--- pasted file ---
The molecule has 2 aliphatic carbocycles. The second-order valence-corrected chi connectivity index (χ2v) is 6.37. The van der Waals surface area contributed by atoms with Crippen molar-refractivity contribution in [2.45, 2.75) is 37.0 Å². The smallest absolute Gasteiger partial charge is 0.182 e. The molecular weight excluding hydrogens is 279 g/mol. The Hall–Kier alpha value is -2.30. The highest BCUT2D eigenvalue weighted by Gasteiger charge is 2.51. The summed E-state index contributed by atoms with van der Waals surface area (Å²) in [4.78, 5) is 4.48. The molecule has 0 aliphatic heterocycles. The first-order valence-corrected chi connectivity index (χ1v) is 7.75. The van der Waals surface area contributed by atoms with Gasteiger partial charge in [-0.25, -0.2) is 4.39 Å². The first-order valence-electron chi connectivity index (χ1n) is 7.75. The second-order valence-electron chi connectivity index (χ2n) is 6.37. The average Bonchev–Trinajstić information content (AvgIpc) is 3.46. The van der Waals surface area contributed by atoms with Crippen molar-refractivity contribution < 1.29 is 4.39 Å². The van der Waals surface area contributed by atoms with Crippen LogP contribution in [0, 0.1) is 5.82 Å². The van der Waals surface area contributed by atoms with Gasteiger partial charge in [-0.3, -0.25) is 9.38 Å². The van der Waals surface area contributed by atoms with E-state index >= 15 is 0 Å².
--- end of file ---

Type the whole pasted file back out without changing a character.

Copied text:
The molecule has 2 aliphatic carbocycles. The second-order valence-corrected chi connectivity index (χ2v) is 6.37. The van der Waals surface area contributed by atoms with Crippen molar-refractivity contribution in [2.45, 2.75) is 37.0 Å². The smallest absolute Gasteiger partial charge is 0.182 e. The molecular weight excluding hydrogens is 279 g/mol. The Hall–Kier alpha value is -2.30. The highest BCUT2D eigenvalue weighted by Gasteiger charge is 2.51. The summed E-state index contributed by atoms with van der Waals surface area (Å²) in [4.78, 5) is 4.48. The molecule has 0 aliphatic heterocycles. The first-order valence-corrected chi connectivity index (χ1v) is 7.75. The van der Waals surface area contributed by atoms with Gasteiger partial charge in [-0.25, -0.2) is 4.39 Å². The first-order valence-electron chi connectivity index (χ1n) is 7.75. The second-order valence-electron chi connectivity index (χ2n) is 6.37. The average Bonchev–Trinajstić information content (AvgIpc) is 3.46. The van der Waals surface area contributed by atoms with Crippen molar-refractivity contribution < 1.29 is 4.39 Å². The van der Waals surface area contributed by atoms with Crippen LogP contribution in [0, 0.1) is 5.82 Å². The van der Waals surface area contributed by atoms with Gasteiger partial charge in [-0.3, -0.25) is 9.38 Å². The van der Waals surface area contributed by atoms with E-state index >= 15 is 0 Å².